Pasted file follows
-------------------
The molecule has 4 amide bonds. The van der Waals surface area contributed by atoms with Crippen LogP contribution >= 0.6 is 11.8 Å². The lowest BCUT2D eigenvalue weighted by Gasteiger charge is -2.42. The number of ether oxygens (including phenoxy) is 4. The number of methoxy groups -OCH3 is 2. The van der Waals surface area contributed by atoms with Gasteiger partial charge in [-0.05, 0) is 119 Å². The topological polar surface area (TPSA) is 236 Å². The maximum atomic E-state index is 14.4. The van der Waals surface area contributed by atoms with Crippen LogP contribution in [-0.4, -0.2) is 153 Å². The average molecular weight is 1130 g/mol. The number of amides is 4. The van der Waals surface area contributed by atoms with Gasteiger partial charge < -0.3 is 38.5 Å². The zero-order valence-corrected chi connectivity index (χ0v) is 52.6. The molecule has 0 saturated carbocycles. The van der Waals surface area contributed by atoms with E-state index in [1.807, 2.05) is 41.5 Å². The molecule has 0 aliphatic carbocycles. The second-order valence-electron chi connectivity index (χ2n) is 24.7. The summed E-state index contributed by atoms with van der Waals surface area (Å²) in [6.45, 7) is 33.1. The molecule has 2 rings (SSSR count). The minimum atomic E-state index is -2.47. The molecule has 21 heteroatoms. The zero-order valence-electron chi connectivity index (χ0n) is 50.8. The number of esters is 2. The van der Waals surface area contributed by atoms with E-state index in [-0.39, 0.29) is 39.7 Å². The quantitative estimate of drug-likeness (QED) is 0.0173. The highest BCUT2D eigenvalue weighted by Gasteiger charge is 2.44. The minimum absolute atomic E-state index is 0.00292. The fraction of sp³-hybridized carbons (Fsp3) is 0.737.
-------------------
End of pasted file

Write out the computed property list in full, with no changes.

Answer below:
The molecule has 4 amide bonds. The van der Waals surface area contributed by atoms with Crippen LogP contribution >= 0.6 is 11.8 Å². The lowest BCUT2D eigenvalue weighted by Gasteiger charge is -2.42. The number of ether oxygens (including phenoxy) is 4. The number of methoxy groups -OCH3 is 2. The van der Waals surface area contributed by atoms with Gasteiger partial charge in [-0.05, 0) is 119 Å². The topological polar surface area (TPSA) is 236 Å². The maximum atomic E-state index is 14.4. The van der Waals surface area contributed by atoms with Crippen LogP contribution in [-0.4, -0.2) is 153 Å². The average molecular weight is 1130 g/mol. The number of amides is 4. The van der Waals surface area contributed by atoms with Gasteiger partial charge < -0.3 is 38.5 Å². The zero-order valence-corrected chi connectivity index (χ0v) is 52.6. The molecule has 0 saturated carbocycles. The van der Waals surface area contributed by atoms with E-state index in [1.807, 2.05) is 41.5 Å². The molecule has 0 aliphatic carbocycles. The second-order valence-electron chi connectivity index (χ2n) is 24.7. The summed E-state index contributed by atoms with van der Waals surface area (Å²) in [6.45, 7) is 33.1. The molecule has 2 rings (SSSR count). The minimum atomic E-state index is -2.47. The molecule has 21 heteroatoms. The zero-order valence-electron chi connectivity index (χ0n) is 50.8. The number of esters is 2. The van der Waals surface area contributed by atoms with E-state index in [-0.39, 0.29) is 39.7 Å². The quantitative estimate of drug-likeness (QED) is 0.0173. The highest BCUT2D eigenvalue weighted by Gasteiger charge is 2.44. The minimum absolute atomic E-state index is 0.00292. The fraction of sp³-hybridized carbons (Fsp3) is 0.737.